W9.1 The number of speakers of English as an additional language continues to grow, for an estimate of numbers see English Next (published in 2006) and English Next India (published in 2010), both by David Graddol.

W9.2 Learners of English in China, for example, may prefer to be taught by a speaker of Indian English, as a more relevant (and possibly cheaper) alternative to a speaker of American or British English (D'Mello, 2004).

W9.3 Teachers of languages other than English are also exploring the question of target variety; for an example, see Tew (2004) on the teaching of Moroccan French to secondary school pupils in the UK with special educational needs.

W9.4 A brief introduction to some of the main themes in second language acquisition.

W9.5 This study of almost 1,800 US school children learning French and German finds that children taught an additional language over a period of two years using 'new' audiolingual methods are no better at listening, speaking or writing, and worse at reading, than their peers who had been taught using traditional methods. The study concludes that differences in classroom methodology are not associated with difference in attainment and that language labs are unlikely to be cost effective, given that they are not shown to accelerate learning and that there were cheaper ways of recording students (Smith & Baranyi, 1968).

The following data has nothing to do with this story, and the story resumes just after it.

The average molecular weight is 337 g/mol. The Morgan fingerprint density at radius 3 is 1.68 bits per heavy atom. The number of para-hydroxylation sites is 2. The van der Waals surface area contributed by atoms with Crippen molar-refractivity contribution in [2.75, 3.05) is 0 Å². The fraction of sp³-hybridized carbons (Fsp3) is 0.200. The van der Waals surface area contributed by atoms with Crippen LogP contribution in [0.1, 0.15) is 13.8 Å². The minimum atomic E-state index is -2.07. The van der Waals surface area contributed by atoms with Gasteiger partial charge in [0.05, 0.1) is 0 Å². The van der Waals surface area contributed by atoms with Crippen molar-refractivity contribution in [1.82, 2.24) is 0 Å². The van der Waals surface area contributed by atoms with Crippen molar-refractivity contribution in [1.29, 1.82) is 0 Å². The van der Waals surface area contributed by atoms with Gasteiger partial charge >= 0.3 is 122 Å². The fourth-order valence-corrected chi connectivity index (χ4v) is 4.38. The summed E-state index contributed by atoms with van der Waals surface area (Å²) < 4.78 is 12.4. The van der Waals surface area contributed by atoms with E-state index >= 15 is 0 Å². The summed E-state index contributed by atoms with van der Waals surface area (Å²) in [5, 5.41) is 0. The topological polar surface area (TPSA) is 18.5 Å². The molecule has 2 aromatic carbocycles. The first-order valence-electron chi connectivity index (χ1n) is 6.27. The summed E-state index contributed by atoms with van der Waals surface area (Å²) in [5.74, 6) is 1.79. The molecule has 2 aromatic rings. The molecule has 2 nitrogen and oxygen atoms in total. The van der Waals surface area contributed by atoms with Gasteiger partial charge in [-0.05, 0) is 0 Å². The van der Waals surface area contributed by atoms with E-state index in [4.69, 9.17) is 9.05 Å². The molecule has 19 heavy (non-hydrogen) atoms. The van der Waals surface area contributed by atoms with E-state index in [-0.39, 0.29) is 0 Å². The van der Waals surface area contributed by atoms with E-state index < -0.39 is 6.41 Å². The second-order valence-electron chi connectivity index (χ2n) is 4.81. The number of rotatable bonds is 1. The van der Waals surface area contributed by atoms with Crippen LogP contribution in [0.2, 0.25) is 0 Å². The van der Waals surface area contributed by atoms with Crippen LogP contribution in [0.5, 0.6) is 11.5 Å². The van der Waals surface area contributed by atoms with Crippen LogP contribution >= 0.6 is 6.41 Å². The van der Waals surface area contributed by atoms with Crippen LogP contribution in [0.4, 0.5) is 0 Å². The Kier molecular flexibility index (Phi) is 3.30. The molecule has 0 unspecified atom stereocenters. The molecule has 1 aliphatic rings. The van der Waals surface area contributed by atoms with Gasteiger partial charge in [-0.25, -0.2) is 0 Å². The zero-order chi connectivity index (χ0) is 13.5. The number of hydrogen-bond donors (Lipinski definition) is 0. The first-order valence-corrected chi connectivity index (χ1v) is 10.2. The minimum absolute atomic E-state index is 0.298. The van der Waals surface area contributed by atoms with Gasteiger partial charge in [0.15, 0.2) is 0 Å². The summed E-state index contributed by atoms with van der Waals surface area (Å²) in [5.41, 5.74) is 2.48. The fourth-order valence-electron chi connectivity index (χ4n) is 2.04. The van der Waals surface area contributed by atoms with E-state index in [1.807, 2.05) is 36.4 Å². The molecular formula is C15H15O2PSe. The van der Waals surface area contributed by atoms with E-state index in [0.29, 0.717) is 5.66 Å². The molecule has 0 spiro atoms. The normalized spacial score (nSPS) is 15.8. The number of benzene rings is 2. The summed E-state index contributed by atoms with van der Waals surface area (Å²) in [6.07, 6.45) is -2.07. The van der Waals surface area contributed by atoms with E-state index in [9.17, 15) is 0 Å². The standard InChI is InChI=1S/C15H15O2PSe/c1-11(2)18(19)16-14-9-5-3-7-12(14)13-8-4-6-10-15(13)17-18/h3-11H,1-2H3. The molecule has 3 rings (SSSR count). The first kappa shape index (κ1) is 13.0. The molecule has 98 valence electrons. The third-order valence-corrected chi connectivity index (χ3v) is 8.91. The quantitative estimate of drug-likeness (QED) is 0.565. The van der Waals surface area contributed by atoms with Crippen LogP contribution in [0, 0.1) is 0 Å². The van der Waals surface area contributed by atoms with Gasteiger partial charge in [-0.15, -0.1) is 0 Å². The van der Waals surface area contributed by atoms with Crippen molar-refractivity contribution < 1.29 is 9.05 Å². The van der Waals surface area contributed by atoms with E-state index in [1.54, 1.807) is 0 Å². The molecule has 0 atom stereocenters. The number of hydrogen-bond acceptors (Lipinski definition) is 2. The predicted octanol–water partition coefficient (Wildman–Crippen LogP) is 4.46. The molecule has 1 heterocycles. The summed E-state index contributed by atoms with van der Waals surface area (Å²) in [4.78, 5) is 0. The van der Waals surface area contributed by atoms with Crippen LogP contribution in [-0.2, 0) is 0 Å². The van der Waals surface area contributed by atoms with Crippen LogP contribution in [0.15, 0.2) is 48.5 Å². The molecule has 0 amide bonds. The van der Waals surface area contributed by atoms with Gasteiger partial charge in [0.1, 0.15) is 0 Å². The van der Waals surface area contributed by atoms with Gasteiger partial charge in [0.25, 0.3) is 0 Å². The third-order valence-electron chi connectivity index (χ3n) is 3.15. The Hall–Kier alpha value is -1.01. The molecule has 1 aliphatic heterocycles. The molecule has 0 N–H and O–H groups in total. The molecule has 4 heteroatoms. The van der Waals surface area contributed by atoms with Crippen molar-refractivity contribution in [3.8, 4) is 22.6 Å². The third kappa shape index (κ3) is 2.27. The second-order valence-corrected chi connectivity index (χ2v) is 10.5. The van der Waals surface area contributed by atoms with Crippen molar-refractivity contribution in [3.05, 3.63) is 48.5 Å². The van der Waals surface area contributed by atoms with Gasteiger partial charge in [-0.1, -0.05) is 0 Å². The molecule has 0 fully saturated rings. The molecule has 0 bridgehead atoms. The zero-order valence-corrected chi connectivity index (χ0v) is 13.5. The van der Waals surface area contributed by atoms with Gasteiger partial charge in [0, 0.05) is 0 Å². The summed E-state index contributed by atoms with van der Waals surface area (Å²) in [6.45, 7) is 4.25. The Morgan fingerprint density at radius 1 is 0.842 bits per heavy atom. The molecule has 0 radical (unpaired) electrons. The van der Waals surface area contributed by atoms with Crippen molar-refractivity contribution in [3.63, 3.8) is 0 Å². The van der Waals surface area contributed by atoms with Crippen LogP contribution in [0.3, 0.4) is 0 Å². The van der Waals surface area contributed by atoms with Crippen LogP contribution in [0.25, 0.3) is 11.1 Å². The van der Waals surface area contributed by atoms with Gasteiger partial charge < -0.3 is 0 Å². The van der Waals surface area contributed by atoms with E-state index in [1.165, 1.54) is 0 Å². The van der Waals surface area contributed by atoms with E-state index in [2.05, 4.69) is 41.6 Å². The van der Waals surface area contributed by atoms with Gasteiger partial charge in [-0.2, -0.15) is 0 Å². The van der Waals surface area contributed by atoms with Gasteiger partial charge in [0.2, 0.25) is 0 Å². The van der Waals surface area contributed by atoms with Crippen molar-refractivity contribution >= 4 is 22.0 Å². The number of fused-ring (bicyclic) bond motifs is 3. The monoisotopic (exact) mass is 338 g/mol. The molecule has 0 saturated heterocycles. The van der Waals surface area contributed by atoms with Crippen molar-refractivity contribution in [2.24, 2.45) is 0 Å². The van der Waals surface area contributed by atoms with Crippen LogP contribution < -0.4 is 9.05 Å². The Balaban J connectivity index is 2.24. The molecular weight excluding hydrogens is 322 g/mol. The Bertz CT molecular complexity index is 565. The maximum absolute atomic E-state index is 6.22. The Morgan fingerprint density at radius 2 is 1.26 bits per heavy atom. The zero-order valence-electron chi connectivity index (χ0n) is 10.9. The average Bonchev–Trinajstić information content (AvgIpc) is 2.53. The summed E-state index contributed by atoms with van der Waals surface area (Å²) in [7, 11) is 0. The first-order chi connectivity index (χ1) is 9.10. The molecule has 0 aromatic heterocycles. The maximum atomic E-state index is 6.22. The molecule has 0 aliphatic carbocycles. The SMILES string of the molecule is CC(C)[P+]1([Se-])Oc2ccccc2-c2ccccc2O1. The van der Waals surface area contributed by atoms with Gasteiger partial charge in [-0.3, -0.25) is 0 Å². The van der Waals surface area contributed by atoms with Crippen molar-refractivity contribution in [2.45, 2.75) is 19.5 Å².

W9.6 Despite the failure of the methods comparison studies to provide evidence for an association between method and attainment, the lure of the 'best' method continued to exert its influence over subsequent decades of educators. For a vivid example, look on YouTube for the short extract from the television documentary A Child's Guide to Language (BBC, 1983). In the extract, James Asher, an early proponent of the Total Physical Response (TPR) method, suggests that this method will, in future, make it feasible for pupils to leave primary school with three or four additional languages, which could then be 'fine tuned' for grammar, reading and writing at secondary school. More than 25 years after this documentary was made, the promise of TPR, and of a ‘best’ method in general, has not been realized.

W9.7 A European Union project called Don't Give Up provides examples of best practice for giving adult language learners motivation, one of the biggest differences between successful and unsuccessful learners.